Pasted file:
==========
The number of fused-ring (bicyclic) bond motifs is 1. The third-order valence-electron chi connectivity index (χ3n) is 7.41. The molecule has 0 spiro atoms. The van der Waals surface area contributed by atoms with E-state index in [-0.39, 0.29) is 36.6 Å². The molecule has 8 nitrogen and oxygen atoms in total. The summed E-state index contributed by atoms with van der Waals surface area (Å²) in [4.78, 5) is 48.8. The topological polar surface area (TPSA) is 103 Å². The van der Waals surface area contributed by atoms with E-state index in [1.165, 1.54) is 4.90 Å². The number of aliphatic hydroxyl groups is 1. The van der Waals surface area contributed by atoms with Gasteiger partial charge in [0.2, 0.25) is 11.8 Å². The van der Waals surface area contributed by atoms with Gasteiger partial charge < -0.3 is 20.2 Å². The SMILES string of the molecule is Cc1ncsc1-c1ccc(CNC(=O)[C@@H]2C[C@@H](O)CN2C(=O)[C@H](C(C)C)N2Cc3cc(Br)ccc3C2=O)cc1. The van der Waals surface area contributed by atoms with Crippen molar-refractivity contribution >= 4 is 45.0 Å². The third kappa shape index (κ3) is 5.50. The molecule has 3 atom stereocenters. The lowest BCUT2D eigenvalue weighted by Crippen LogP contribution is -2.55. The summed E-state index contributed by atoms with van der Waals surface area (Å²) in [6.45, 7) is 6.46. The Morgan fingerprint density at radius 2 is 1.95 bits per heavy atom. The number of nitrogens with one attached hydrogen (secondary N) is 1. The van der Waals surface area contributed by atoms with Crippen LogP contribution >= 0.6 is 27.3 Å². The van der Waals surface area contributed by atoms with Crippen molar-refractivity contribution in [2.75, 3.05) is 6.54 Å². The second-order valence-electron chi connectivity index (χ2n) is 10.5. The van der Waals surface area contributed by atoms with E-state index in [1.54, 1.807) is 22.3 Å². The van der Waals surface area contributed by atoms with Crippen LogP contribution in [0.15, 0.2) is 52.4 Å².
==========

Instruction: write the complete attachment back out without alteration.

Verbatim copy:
The number of fused-ring (bicyclic) bond motifs is 1. The third-order valence-electron chi connectivity index (χ3n) is 7.41. The molecule has 0 spiro atoms. The van der Waals surface area contributed by atoms with E-state index in [-0.39, 0.29) is 36.6 Å². The molecule has 8 nitrogen and oxygen atoms in total. The summed E-state index contributed by atoms with van der Waals surface area (Å²) in [4.78, 5) is 48.8. The topological polar surface area (TPSA) is 103 Å². The van der Waals surface area contributed by atoms with E-state index in [1.165, 1.54) is 4.90 Å². The number of aliphatic hydroxyl groups is 1. The van der Waals surface area contributed by atoms with Gasteiger partial charge in [0.2, 0.25) is 11.8 Å². The van der Waals surface area contributed by atoms with Gasteiger partial charge < -0.3 is 20.2 Å². The SMILES string of the molecule is Cc1ncsc1-c1ccc(CNC(=O)[C@@H]2C[C@@H](O)CN2C(=O)[C@H](C(C)C)N2Cc3cc(Br)ccc3C2=O)cc1. The van der Waals surface area contributed by atoms with Crippen molar-refractivity contribution >= 4 is 45.0 Å². The third kappa shape index (κ3) is 5.50. The molecule has 3 atom stereocenters. The lowest BCUT2D eigenvalue weighted by Crippen LogP contribution is -2.55. The summed E-state index contributed by atoms with van der Waals surface area (Å²) in [6.45, 7) is 6.46. The Morgan fingerprint density at radius 2 is 1.95 bits per heavy atom. The number of nitrogens with one attached hydrogen (secondary N) is 1. The van der Waals surface area contributed by atoms with Crippen LogP contribution >= 0.6 is 27.3 Å². The van der Waals surface area contributed by atoms with Crippen molar-refractivity contribution in [2.75, 3.05) is 6.54 Å². The second-order valence-electron chi connectivity index (χ2n) is 10.5. The van der Waals surface area contributed by atoms with E-state index in [1.54, 1.807) is 22.3 Å². The van der Waals surface area contributed by atoms with Crippen LogP contribution in [0.15, 0.2) is 52.4 Å².